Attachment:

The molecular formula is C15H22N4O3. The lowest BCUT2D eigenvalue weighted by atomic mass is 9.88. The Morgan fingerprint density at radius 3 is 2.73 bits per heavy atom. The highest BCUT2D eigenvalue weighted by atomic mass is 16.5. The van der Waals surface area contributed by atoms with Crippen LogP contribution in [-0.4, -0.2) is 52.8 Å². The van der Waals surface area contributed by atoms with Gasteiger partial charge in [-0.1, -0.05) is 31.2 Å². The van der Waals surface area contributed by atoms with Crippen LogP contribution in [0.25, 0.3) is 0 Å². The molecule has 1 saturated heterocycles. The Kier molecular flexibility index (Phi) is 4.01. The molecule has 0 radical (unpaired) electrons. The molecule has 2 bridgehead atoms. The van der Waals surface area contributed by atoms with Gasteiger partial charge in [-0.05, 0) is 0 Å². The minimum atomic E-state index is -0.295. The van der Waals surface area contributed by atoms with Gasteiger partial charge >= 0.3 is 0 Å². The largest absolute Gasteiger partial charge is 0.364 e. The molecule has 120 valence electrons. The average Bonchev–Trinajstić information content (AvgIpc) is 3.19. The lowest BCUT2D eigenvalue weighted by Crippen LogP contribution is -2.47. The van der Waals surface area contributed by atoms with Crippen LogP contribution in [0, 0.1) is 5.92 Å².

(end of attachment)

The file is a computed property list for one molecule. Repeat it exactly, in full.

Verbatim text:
The molecular formula is C15H22N4O3. The lowest BCUT2D eigenvalue weighted by atomic mass is 9.88. The Morgan fingerprint density at radius 3 is 2.73 bits per heavy atom. The highest BCUT2D eigenvalue weighted by atomic mass is 16.5. The van der Waals surface area contributed by atoms with Crippen LogP contribution in [-0.4, -0.2) is 52.8 Å². The van der Waals surface area contributed by atoms with Gasteiger partial charge in [-0.1, -0.05) is 31.2 Å². The van der Waals surface area contributed by atoms with Crippen LogP contribution in [0.25, 0.3) is 0 Å². The molecule has 1 saturated heterocycles. The Kier molecular flexibility index (Phi) is 4.01. The molecule has 0 radical (unpaired) electrons. The molecule has 2 bridgehead atoms. The van der Waals surface area contributed by atoms with Gasteiger partial charge in [-0.05, 0) is 0 Å². The minimum atomic E-state index is -0.295. The van der Waals surface area contributed by atoms with Gasteiger partial charge >= 0.3 is 0 Å². The largest absolute Gasteiger partial charge is 0.364 e. The molecule has 120 valence electrons. The average Bonchev–Trinajstić information content (AvgIpc) is 3.19. The lowest BCUT2D eigenvalue weighted by Crippen LogP contribution is -2.47. The van der Waals surface area contributed by atoms with Crippen LogP contribution in [0, 0.1) is 5.92 Å².